ByTheodore Donald Kerabatsos, writer at Creators.co
I'm a good bowler, and a good man.

What is HFR?

HFR is an abbreviation of High Frame Rate. The industry standard for film has been 24 frames per second since the introduction of Synch Sound in the mid-to late-1920s. 24fps was chosen because it was the lowest frame rate possible which would produce a smooth motion. It was also cost effective to film in the lowest fps possible to limit the amount of film used, thus, saving money.

Peter Jackson and The Hobbit

Peter Jackson’s newest film The Hobbit: An Unexpected Journey has been shot at 48fps, double the industry standard. What are the benefits of shooting in HFR? From the outset it’s obvious that a HFR eradicates ‘Blurring’ during tracking shots, it also vastly improves the 3D, giving a superior depth to landscapes that was previously not possible in standard 3D. So far, so great.

Having seen The Hobbit in 2D and 3D HFR, the first thing i noticed in the HFR version was how ‘Live TV’ the Shire looked. Once we move out of the Shire, the whole picture looks a lot better and comes into its own during the escape from the Trolls and the treetop battle with Azog the Defiler.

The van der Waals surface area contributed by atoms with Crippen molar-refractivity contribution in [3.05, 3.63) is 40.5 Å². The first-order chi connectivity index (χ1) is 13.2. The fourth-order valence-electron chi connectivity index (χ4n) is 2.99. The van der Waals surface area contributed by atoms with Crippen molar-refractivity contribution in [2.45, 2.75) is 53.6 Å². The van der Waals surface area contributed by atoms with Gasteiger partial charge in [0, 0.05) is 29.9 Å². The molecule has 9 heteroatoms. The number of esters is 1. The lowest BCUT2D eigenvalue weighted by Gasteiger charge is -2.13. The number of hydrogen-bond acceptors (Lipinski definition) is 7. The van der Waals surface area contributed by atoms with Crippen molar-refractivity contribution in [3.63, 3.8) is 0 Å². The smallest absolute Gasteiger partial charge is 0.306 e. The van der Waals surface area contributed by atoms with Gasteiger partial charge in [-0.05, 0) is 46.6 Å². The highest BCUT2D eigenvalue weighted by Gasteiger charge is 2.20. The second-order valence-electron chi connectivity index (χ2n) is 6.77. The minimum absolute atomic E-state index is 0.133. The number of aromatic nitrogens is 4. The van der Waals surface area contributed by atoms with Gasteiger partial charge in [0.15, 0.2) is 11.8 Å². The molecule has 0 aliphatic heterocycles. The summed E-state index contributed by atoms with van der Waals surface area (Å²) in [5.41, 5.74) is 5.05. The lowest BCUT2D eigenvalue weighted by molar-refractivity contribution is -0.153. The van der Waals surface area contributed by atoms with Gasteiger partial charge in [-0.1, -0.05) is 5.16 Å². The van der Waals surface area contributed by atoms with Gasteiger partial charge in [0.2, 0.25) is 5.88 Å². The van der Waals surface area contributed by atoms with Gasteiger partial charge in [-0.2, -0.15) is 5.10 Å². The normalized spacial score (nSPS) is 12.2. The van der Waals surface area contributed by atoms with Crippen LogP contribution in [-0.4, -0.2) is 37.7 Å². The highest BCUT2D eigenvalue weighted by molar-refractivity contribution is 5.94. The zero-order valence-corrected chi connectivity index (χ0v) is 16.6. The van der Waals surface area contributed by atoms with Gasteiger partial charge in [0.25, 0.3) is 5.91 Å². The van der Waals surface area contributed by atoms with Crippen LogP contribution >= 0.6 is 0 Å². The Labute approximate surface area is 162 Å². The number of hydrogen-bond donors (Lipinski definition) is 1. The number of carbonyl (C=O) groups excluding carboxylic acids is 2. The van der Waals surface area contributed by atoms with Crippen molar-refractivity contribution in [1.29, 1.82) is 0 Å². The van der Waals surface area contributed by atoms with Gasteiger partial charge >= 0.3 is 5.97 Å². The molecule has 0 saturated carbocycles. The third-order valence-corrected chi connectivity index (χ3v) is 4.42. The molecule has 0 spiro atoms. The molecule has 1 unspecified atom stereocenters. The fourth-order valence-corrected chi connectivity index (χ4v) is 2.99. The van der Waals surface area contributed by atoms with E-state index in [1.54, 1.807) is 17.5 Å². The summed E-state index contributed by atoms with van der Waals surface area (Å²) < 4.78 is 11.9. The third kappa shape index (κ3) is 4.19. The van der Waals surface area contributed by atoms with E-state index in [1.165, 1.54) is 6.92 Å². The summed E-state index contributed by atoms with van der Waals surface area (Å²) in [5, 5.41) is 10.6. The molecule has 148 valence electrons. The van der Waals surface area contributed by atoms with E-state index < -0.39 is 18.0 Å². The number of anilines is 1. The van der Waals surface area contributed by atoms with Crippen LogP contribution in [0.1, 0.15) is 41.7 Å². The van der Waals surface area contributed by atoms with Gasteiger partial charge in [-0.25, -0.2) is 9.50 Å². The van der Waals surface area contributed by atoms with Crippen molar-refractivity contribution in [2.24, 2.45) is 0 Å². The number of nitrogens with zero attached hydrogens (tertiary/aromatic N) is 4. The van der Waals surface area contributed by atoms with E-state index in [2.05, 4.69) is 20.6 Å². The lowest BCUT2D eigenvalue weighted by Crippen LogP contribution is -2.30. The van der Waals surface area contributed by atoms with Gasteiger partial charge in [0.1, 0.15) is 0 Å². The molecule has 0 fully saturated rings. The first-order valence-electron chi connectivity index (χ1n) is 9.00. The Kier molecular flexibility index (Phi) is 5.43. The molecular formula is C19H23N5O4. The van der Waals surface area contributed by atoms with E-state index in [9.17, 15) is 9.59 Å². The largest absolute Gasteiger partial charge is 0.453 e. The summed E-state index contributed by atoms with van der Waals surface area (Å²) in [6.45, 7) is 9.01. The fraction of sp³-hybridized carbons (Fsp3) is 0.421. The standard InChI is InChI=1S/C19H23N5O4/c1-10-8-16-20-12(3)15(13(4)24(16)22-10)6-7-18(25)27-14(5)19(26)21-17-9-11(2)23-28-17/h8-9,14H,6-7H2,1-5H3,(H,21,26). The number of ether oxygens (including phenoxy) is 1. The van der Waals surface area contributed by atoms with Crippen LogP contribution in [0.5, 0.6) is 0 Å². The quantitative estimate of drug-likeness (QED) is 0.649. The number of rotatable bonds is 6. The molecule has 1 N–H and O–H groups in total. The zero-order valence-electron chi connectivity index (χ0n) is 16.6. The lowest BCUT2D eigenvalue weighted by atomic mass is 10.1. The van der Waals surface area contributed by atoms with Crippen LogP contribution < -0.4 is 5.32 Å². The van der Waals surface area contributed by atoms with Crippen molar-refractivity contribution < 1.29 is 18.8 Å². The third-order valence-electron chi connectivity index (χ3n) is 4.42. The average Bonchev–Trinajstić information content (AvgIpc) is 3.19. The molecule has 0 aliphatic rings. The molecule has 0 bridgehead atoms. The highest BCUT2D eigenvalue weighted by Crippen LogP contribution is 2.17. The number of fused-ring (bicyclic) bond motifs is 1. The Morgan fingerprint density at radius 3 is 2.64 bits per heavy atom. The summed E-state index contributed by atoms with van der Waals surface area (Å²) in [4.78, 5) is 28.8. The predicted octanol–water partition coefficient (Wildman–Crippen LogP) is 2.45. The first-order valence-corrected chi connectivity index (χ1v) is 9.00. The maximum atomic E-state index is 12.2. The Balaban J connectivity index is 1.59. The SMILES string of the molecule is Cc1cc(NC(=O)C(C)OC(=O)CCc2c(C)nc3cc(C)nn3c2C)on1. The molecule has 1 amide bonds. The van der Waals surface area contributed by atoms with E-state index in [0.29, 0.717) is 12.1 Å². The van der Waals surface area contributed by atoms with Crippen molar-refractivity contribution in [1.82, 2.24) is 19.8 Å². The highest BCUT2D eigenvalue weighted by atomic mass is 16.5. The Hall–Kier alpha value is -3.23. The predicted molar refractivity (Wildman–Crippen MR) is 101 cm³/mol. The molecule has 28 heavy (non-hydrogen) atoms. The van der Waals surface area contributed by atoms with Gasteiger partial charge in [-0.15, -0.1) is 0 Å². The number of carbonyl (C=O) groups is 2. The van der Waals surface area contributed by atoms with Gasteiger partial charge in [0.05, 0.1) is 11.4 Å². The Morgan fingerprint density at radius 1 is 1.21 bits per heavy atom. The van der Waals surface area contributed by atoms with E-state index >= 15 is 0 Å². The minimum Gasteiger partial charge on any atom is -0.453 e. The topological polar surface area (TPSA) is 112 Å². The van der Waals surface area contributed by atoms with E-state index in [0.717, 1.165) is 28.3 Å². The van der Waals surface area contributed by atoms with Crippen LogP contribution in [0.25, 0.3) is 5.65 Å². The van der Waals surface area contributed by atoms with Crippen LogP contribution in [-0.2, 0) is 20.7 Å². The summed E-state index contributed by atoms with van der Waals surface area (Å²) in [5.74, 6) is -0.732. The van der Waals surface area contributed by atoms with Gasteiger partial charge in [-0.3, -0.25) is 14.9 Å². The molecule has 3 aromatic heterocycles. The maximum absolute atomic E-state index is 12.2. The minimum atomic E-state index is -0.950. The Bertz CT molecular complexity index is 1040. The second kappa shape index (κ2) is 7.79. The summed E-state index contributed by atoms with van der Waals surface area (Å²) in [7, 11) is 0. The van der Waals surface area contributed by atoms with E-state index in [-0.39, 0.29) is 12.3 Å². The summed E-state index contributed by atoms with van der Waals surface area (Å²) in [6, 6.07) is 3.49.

Cinematographers are going to face more scrutiny than they ever have before in HFR. It will also prevent the lazy, blurry, fight scenes we have seen in Michael Bay’s Transformers. There will be films and filmmakers that will revel in HFR, for instance Tron, Avatar and Tin Tin looked great in 3D, and pictures that are reliant on CGI should be great when shot in HFR. It will be a learning curve for pictures not shooting on green screen, however, instead mixing costume, CGI and sets to get the balance right.

I’m looking forward to the next few HFR films, James Cameron has already changed how we view blockbusters in the cinema by shooting Avatar in 3D and the news that he is shooting the Avatar sequels in 66fps will surely mean we can expect the next generation of Marvel films and summer blockbusters to be HFR.

HFR adds value to the 3D experience and at no extra cost to the regular cinema-goer (at present). It’s here to stay and will probably become the industry standard within the next five years.

Virtual Reality headsets next? Johnny Mnemonic? It might happen, here’s to the future.

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